# How to Analyze Transmission Line Transformers: The Easy Way and the Hard Way

## In this article, we explore two different methods for analyzing the impedance transformation ratio of a transmission line transformer.

By using transmission lines in place of windings, transmission line transformers are able to operate at high frequencies and across wide bandwidths. As we learned in an earlier article, these capabilities make them very useful in RF and microwave applications. However, beginners often find transmission line transformers confusing to analyze.

In this article, we’ll try to remove some of that confusion by walking through each of the two common methods for transmission line transformer analysis. The first method we’ll examine—the “hard way” of the article’s title—provides a greater level of accuracy at the cost of more time spent doing math. The second method provides a simplified analysis that will usually—but not always—be sufficient. Before taking the easy way, it’s important to understand the hard way.

### The Hard Way: Using Transmission Line Equations

Transmission line transformers rely on electromagnetic wave propagation through a transmission line to transfer energy to the output. A rigorous analysis should therefore consider the transmission line equations. For example, Figure 1 shows a phase inverter circuit built with a bifilar coil.

**Figure 1.** A broadband phase inverter built with a bifilar coil.

**Figure 1.**A broadband phase inverter built with a bifilar coil.

To analyze this circuit, we’ll use the ABCD parameters of the transmission line to describe the relationship between the input and output ports of the line. Consider the lossless transmission line in Figure 2, which has a characteristic impedance of *Z*_{0}, a phase constant of β, and a length of *l*.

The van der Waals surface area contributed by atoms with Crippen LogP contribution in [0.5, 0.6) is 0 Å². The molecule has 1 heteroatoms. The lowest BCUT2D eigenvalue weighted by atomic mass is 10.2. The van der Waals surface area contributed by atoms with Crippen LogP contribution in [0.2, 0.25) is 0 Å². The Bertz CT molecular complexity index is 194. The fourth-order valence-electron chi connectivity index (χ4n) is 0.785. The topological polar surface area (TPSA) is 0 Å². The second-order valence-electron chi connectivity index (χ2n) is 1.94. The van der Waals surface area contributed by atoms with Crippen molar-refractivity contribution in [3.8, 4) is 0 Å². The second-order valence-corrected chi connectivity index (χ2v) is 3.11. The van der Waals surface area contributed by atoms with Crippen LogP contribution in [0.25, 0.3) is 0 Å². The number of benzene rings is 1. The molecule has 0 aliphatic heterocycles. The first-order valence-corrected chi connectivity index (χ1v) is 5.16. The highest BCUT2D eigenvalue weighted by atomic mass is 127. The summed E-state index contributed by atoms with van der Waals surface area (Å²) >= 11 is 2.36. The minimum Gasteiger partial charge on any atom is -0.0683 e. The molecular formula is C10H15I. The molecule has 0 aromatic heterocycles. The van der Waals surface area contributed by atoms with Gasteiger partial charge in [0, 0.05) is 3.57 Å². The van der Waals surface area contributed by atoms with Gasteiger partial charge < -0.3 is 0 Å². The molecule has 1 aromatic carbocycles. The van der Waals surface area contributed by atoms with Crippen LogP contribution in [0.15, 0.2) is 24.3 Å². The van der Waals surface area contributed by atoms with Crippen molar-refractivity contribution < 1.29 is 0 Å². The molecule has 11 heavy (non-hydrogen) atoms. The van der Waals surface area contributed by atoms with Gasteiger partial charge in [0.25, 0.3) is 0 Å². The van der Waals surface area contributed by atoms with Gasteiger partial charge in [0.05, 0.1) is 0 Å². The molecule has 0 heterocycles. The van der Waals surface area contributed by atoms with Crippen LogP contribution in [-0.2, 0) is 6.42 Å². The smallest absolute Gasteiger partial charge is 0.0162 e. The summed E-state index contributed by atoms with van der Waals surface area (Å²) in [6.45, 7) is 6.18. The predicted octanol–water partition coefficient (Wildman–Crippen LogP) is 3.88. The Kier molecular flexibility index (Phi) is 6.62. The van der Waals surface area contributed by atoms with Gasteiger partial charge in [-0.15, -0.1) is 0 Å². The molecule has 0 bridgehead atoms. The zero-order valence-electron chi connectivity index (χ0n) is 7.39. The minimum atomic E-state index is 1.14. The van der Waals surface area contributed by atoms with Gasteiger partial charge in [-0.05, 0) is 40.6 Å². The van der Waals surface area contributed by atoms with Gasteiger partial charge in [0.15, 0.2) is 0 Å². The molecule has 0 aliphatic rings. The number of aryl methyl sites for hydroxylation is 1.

**Figure 2.** A transmission line with characteristic impedance Z_{0}*, phase constant *β*, and length *l*.*

**Figure 2.**A transmission line with characteristic impedance

The ABCD representation of the transmission line describes the voltage and current quantities at the input and output ports through the following equations:

$$V_{1} ~=~ \cos(\beta l) V_{2} ~+~jZ_{0} \sin(\beta l) I_{2}$$

**Equation 1.**

**Equation 1.**

$$I_1 ~=~j\frac{\sin(\beta l)}{Z_0} V_2 ~+~ \cos(\beta l) I_2$$

**Equation 2.**

**Equation 2.**

These are the main two equations we’ll use to analyze the phase inverter circuit. We’ll also obtain an additional equation from Figure 1 to relate the output voltage and current:

$$V_2 ~=~ R_L I_2$$

**Equation 3.**

**Equation 3.**

where *R _{L}* is the load resistance.

Assuming a matched load (*Z*_{0} = *R _{L}*), we can use some algebra to combine Equation 3 with Equation 1. This gives us the relationship between the input and output voltages:

$$V_{2}~=~e^{-j \beta l}V_{1}$$

**Equation 4.**

**Equation 4.**

As this equation demonstrates, the amplitude of the signal along the transmission line is constant for a matched load. The line only introduces a phase shift to the input signal.

The final output voltage is calculated as:

$$V_{out}~=~-V_{2}~=~-e^{-j \beta l}V_{1}$$

**Equation 5.**

**Equation 5.**

This shows that the circuit acts as a phase inverter if the phase shift from the exponential term is negligible. For the transfer function to exhibit a 180 degree phase shift, we should have \( \beta l ~\ll~ 1 \). Recall that the phase constant β is given by:

$$\beta ~=~ \frac{2 \pi}{ \lambda }$$

**Equation 6. **

**Equation 6.**